SF: The sleepaway camp I went to was a circus training camp in rural Vermont, so it certainly wasn’t a typical camp experience. But they tried to do some normal camp things once in a while to keep us from getting too weird. We found that the wide variety of camp experiences amongst the folks creating this show allowed us to create a new camp world that felt both familiar and strange to an audience encountering it for the first time.

So much of this play is about stories that are told and then ultimately retold. Could you speak to the power that story has as entertainment vs. information?

SH: Stories are how people make sense of the world and ourselves. They’re the frame through which we see everything. So by telling stories, we actually create the world around us. How can telling the same story from a different perspective reshape our world?

Nightdrive describes the process of building a show as “hyper-collaborative playmaking.” What did hyper-collaborative playmaking look like during the pandemic?

SF: We start making most of plays with the whole team in the room before we have a script. We just start with a big crazy idea, and then collectively develop a richly textured world and a theatrical language to help build that idea into a story.

SH: In this case, “the room” was our living room, and the team was everyone who lived in our house. Everyone was wearing multiple hats, acting and designing and producing and mowing the lawn. It was our usual process, but on a hyper-intimate scale necessitated by the pandemic.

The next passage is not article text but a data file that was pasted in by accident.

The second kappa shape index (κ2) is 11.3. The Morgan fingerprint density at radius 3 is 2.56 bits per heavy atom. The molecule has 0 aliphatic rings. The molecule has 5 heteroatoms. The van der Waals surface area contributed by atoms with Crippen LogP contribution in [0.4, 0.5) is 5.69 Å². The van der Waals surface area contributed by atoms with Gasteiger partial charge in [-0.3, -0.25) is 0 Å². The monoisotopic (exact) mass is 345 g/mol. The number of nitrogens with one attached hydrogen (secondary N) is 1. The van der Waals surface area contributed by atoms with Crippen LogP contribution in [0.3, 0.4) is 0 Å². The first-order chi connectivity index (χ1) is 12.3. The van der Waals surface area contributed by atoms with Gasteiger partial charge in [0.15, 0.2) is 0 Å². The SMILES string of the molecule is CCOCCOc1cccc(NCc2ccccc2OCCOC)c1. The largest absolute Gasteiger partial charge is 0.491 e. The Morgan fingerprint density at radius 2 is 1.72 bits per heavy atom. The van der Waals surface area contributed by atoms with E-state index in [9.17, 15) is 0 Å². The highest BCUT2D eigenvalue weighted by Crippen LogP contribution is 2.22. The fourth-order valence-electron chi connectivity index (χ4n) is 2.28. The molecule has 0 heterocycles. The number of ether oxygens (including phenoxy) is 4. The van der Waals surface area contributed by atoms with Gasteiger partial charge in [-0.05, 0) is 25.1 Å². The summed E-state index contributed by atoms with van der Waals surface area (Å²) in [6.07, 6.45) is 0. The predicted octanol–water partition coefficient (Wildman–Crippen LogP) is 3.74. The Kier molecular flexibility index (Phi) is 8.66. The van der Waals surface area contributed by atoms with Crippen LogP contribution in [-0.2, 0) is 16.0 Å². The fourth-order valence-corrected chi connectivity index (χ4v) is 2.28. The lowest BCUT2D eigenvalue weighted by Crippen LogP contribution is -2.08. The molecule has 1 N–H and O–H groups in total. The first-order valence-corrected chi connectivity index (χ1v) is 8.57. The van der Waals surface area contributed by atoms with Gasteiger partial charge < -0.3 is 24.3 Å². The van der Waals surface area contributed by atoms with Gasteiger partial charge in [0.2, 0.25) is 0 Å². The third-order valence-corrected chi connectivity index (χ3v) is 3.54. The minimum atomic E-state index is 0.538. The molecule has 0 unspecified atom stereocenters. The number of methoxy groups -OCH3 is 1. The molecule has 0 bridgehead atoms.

What were some up-sides as well as some challenges during the original production of The Grown-Ups during the pandemic?

SF: The biggest upside was how special it felt to gather a group of strangers to tell a story, after so long away from theatre. We walked audience members through our home to share a beer around a fire, something that Covid made feel almost foreign. This was something we thought a lot about while making the show: how do we create an experience special enough that an audience’s decision to show up felt worth it, when gathering still felt so dangerous?

SH: The challenges were more or less what you’d expect doing a show outside in New York City. We did the show through the blazing heat of summer, the wet chill of late fall, and a couple raucous parties next door. A much more fun challenge was that once Time Out New York reviewed the show, we suddenly had a five hundred person waitlist for ten seats a night. We extended three times to share it with as many people as possible, but at a certain point it was just too cold to sit outside for ninety minutes.